at least some of its [Al Qaeda's] supporters think Sen. John McCain is the presidential candidate best suited to continue that trend. "Al-Qaeda will have to support McCain in the coming election," said a commentary posted Monday on the extremist Web site al-Hesbah, which is closely linked to the terrorist group. It said the Arizona Republican would continue the "failing march of his predecessor," President Bush.”  As Adam Raisman, a senior analyst for the Site Intelligence Group, says “The idea in the jihadist forums is that McCain would be a faithful ‘son of Bush’ -- someone they see as a jingoist and a war hawk... They think that, to succeed in a war of attrition, they need a leader in Washington like McCain.”

Here is what the Associated Press wrote:

Al-Qaida supporters suggested in a Web site message this week they would welcome a pre-election terror attack on the U.S. as a way to usher in a McCain presidency. The message, posted Monday on the password-protected al-Hesbah Web site, said if al-Qaida wants to exhaust the United States militarily and economically, "impetuous" Republican presidential candidate Sen. John McCain is the better choice because he is more likely to continue the wars in Iraq and Afghanistan.  "This requires presence of an impetuous American leader such as McCain, who pledged to continue the war till the last American soldier," the message said. "Then, al-Qaida will have to support McCain in the coming elections so that he continues the failing march of his predecessor, Bush."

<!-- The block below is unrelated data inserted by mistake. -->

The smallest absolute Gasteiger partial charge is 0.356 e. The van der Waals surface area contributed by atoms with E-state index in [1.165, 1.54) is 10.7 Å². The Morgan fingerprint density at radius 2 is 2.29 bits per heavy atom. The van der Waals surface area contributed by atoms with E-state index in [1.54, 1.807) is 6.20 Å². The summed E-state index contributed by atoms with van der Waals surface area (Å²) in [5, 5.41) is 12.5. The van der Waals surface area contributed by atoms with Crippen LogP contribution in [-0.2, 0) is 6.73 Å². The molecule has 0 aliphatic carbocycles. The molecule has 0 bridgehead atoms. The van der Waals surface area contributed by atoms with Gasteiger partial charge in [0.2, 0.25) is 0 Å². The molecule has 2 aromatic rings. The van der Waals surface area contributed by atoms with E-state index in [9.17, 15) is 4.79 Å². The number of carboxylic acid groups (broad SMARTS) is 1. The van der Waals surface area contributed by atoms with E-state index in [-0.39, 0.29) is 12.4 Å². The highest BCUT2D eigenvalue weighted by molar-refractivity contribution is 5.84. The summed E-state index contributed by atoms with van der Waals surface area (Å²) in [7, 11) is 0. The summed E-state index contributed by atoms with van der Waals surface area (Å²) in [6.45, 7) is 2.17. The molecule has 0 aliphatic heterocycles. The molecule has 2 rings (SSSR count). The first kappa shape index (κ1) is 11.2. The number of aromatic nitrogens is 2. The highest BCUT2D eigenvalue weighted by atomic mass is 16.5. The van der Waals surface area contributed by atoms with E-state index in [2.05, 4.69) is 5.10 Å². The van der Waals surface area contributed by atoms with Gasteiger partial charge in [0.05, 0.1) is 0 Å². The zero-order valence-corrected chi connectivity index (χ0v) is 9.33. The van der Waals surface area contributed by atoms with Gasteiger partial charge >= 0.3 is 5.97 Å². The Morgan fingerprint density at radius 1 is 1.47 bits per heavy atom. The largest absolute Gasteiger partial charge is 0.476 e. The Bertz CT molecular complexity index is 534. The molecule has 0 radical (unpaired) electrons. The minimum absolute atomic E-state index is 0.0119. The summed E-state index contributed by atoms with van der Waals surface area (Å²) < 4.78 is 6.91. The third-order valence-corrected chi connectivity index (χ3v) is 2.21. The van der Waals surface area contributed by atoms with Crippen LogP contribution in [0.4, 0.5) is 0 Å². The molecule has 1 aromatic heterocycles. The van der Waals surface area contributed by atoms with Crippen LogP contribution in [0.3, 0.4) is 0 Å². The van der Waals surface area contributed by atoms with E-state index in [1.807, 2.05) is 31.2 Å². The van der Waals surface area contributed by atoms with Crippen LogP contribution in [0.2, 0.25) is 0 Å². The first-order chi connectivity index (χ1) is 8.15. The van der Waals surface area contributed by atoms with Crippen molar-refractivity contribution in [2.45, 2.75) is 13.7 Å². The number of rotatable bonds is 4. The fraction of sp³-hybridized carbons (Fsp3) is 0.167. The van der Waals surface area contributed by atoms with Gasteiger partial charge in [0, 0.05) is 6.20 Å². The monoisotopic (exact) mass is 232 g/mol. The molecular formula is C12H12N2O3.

The Website Defense
Posted by Patrick Barry

Just a few minutes ago, McCain advisers Randy Scheunemann an Jim Woolsey tried to distance themselves from what has got to be the world's worst endorsement by suggesting that al-Hesbah, the al-Qaeda-linked site where the endorsement appeared, does not reflect the true views of the terrorist organization.  However, a closer look at al-Qaeda's internet activities over the past month show this defense to be pretty thin.  For the past few weeks, the organization has been embroiled in an all-out struggle to keep their websites active, losing four of their five affiliates this month:

Four of the five main online forums that al-Qaeda's media wing uses to distribute statements by Osama bin Laden and other extremists have been disabled since mid-September, monitors of the Web sites say.

...For al-Qaeda, "these sites are the equivalent of,,," said Evan F. Kohlmann, an expert on online al-Qaeda operations who has advised the FBI and others. With just one authorized al-Qaeda site still in business, "this has left al-Qaeda's propaganda strategy hanging by a very narrow thread."